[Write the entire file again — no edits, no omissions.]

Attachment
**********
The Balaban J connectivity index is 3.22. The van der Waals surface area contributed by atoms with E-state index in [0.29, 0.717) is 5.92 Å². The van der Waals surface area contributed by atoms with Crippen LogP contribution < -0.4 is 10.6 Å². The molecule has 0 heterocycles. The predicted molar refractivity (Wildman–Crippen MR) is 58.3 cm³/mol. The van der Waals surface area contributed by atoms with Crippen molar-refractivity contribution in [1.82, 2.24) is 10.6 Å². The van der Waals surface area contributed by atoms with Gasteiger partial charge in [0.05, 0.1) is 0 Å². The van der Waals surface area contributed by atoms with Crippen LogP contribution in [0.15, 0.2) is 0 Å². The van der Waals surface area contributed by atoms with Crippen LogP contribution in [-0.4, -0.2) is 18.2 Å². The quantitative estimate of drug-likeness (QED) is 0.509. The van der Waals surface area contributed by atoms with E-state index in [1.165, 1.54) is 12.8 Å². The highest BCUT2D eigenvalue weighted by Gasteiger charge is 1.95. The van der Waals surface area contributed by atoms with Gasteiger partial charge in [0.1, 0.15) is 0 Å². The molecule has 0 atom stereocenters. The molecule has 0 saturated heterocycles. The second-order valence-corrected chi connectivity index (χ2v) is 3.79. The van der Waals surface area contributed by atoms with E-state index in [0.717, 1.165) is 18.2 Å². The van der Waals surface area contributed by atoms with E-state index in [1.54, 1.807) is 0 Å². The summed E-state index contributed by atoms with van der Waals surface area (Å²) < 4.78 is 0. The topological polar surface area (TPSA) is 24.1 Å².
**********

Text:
The Balaban J connectivity index is 3.22. The van der Waals surface area contributed by atoms with E-state index in [0.29, 0.717) is 5.92 Å². The van der Waals surface area contributed by atoms with Crippen LogP contribution < -0.4 is 10.6 Å². The molecule has 0 heterocycles. The predicted molar refractivity (Wildman–Crippen MR) is 58.3 cm³/mol. The van der Waals surface area contributed by atoms with Crippen molar-refractivity contribution in [1.82, 2.24) is 10.6 Å². The van der Waals surface area contributed by atoms with Gasteiger partial charge in [0.05, 0.1) is 0 Å². The van der Waals surface area contributed by atoms with Crippen LogP contribution in [0.15, 0.2) is 0 Å². The van der Waals surface area contributed by atoms with Crippen LogP contribution in [-0.4, -0.2) is 18.2 Å². The quantitative estimate of drug-likeness (QED) is 0.509. The van der Waals surface area contributed by atoms with E-state index in [1.165, 1.54) is 12.8 Å². The highest BCUT2D eigenvalue weighted by Gasteiger charge is 1.95. The van der Waals surface area contributed by atoms with Gasteiger partial charge in [0.1, 0.15) is 0 Å². The molecule has 0 atom stereocenters. The molecule has 0 saturated heterocycles. The second-order valence-corrected chi connectivity index (χ2v) is 3.79. The van der Waals surface area contributed by atoms with E-state index in [0.717, 1.165) is 18.2 Å². The van der Waals surface area contributed by atoms with E-state index in [1.54, 1.807) is 0 Å². The summed E-state index contributed by atoms with van der Waals surface area (Å²) < 4.78 is 0. The topological polar surface area (TPSA) is 24.1 Å².